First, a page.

clock menu more-arrow no yes

Filed under:

Game Freak will only bring Pokémon to mobile if it solves a 'problem'

New, 40 comments

Pokémon may be heading into mobile territory with the recent release of the official trading card game for iPad, but fans shouldn't expect to see a port of the handheld games anytime soon.

Producer Junichi Masuda served with Game Freak on design, script writing and more since the launch of the first Pokémon game before more recently acting as the director on Pokémon X and Y. During an interview with Polygon, Masuda said that there would "need to be a justification there" to bring the creature catching franchise to smartphones or tablets.

"If we were to bring Pokémon to iPad or mobile or smartphones or anything, I think there would need to be ... some sort of problem it would be solving, not just that it would be porting over old games, for example," Masuda said via translator.

When it came to the Pokémon Trading Card game, Masuda explained that the move to iPad was a practical one. In order to really play and enjoy the game, you need a living opponent.

"I think that there's a certain challenge there for certain people to find an opponent, and I think the iPad version, or TCG online in general, kind of solves that problem," Masuda said.

Masuda didn't rule out the possibility of a full mobile game or port eventually, but added that it isn't in the books right now. Thanks to the controls, kid-friendly nature and communication features of the Nintendo 3DS, Game Freak plans to keep its main-series game on the platform.

"I feel like 3DS is really the best platform for the series."

"Right now, I feel like 3DS is really the best platform for the series," Masuda said.

"Perhaps if we were going to do something with completely different hardware interface, like mobile for example, the games may turn into something completely different — like the way you control for example."

With the release of Pokémon Omega Ruby and Alpha Sapphire, the generation-based remakes have reached the level of the Nintendo DS era, aka Pokémon Diamond and Pearl. The cycle of rebooting old games appears to be coming to a natural end, for now. Reviving those last two titles was a matter of timing, with Masuda citing the Nintendo 3DS' hardware as good of a reason as any to improve on Generation 3.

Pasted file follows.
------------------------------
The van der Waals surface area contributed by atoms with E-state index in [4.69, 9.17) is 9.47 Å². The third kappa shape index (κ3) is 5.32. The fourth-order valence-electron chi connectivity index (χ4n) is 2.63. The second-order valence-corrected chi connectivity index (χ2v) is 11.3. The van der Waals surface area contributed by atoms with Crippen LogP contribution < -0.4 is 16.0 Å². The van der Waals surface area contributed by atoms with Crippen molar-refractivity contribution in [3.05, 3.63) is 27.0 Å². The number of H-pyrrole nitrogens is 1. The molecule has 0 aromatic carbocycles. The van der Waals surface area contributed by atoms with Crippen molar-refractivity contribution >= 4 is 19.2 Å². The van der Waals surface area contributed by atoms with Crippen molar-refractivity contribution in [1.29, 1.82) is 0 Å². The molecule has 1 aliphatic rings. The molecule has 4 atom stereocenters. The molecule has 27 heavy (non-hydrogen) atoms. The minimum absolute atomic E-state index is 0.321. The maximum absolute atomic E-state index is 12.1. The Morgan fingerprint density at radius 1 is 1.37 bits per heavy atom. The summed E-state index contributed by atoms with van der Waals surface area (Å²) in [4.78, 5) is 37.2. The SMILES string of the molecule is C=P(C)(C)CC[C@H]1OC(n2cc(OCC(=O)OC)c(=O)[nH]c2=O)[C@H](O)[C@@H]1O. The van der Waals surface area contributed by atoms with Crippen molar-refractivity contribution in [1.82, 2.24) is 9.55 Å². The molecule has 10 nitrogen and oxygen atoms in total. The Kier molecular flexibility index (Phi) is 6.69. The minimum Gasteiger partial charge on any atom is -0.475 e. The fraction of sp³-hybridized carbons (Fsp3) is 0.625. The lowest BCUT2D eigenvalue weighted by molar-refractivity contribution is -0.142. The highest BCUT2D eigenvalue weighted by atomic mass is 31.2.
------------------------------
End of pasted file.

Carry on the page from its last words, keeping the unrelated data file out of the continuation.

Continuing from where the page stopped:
"If we can find something that would be a good reason to update previous games, we may go back and do remakes of them again," he said. "I don't want to say these are the final ones, of course."

Masuda, however, considers both new titles to be more than just remakes, thanks to new visuals and features. New to Ruby and Sapphire is the ability to super train your team, as introduced in Pokémon X and Y. Both games also include a new AreaNav, which allows players to easily fly to cities they've traveled to, and the DexNav.

During our hands-on time with the game, we used the DexNav to seek out new Pokémon. Once activated, the DexNav appears on the bottom screen of the Nintendo 3DS. Unknown Pokémon in a given area will appear as silhouettes waiting to be discovered, while those you've already encountered appear as a small icon.

"I often like to think of [Pokémon] as soccer, baseball or football."

Omega Ruby and Alpha Sapphire will also include the new story of the Mega and Primal Pokémon evolutions. It will be available before its November release date as an early demo that allows players to keep items and one special Pokémon when the game launches — a first for the series.

Gameplay in Omega Ruby and Alpha Sapphire remains largely unchanged from the catch, battle, repeat formula most players have come to know, and according to Masuda and director Shigeru Ohmori, that's ok. Ohmori said his goal as game director of the project was to focus on recreating the feeling had playing the original Ruby and Sapphire games. Masuda added that Pokémon's formula continues to be successful because the original game was the first of its kind — a genre definer.

"I often like to think of [Pokémon] as soccer, baseball or football," Masuda said. "People come together, and they have these same rules that they're familiar with and know. They come back and really enjoy it."